I like to think I have a healthy handle on my disorder but the memory problems drive me insane. I always repeat myself because I don’t remember telling people what I just said. I ask the same questions over and over because I can’t remember what the answer was or even if I asked the question. I have to leave bills on the fridge and remove them as they get paid and check them each day to make sure I don’t miss the due dates. I feel like someone with early dementia because I just can’t remember sometimes.

    So I guess the question is, what are your effective ways to keep track of important dates. I don’t work right now so I don’t have a system set up but I know I’m really going to need one. I’m going to try and remember important dates but like you told, it doesn’t always work. So I’m going to need a good system. What works for you?

  5. Greetings to all,
    I was so excited when I stumbled across this blog. I could identify with everything. I too am bi-polar along with personality disorder.
    I was blaming my memory problems on the side affect from being on chemo for a year after being diagnosed with melanoma. I knew it was more than a little memory problem when I woke up to see my sister, with whom I live with getting dressed; I asked where she was going and she replied, “to work” with a confused look on her face and I said, “what happened to Saturday and Sunday”? I didn’t remember where I went, what I ate or even what I wore! I knew this was more than a little memory problem. My short term memory is nonexistent! It’s scary, embarrassing because I can’t hold a normal conversation with people and frustrating to say the least. My world revolves around calendars, post-it notes and phone reminders. I have not been diagnosed professionaly but after reading these blogs I am Definately going to talk to my doctor. Thanks to all of you who were brave enough to share your stories.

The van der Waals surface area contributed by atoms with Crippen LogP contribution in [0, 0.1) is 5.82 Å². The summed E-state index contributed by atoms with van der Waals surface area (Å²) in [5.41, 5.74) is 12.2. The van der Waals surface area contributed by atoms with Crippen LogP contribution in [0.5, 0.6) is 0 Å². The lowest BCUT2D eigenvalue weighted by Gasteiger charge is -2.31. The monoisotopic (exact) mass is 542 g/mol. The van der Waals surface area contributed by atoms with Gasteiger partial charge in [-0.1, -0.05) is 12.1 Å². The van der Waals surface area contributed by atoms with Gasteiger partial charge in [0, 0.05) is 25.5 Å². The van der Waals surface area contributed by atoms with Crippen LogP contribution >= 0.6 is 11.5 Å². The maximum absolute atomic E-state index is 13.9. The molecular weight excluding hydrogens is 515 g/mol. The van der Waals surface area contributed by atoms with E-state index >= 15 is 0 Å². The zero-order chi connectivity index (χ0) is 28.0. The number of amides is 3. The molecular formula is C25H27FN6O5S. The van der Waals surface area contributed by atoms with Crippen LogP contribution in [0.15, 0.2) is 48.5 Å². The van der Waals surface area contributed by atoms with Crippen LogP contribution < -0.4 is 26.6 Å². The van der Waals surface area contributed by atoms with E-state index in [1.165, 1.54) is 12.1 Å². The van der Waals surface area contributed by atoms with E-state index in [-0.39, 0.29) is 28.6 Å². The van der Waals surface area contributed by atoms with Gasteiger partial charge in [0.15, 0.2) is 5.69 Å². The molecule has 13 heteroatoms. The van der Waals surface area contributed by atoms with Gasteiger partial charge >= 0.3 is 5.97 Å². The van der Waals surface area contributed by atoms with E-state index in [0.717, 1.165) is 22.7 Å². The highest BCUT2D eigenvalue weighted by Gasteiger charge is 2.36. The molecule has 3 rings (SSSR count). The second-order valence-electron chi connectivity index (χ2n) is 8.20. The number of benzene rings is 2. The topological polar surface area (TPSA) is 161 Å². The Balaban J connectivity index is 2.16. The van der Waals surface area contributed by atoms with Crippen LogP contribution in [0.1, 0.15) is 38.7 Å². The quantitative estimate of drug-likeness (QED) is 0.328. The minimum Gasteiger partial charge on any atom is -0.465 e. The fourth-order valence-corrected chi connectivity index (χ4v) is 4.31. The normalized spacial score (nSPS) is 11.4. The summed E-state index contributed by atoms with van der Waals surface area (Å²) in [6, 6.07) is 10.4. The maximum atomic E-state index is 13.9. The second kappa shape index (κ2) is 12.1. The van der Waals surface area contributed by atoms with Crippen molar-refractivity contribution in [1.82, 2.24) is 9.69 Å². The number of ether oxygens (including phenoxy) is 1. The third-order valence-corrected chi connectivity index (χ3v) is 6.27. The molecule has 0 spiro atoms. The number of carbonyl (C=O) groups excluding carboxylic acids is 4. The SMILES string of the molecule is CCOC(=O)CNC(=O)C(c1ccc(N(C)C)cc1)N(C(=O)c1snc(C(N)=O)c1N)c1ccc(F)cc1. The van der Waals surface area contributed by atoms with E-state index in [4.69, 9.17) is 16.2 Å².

6. I have the worst memory in the world. I’m so absent-minded that I feel downright stupid sometimes. This sounds like something I would do, miss the 1st day of school. Information goes into my head (supposedly) and I dont know where it goes.

  7. Hi Holly,

    Thank you for your kind comment. As I read back what I wrote, I can see where I made a blanket statement regarding normal children. That was just my bitterness and jealousy coming through and it was good for me to have a reality check through your responses. Of course most parents are aware and grateful their children are well, plus they have their own private struggles, and out of my own pain, my comment was somewhat narrow-minded to say the least.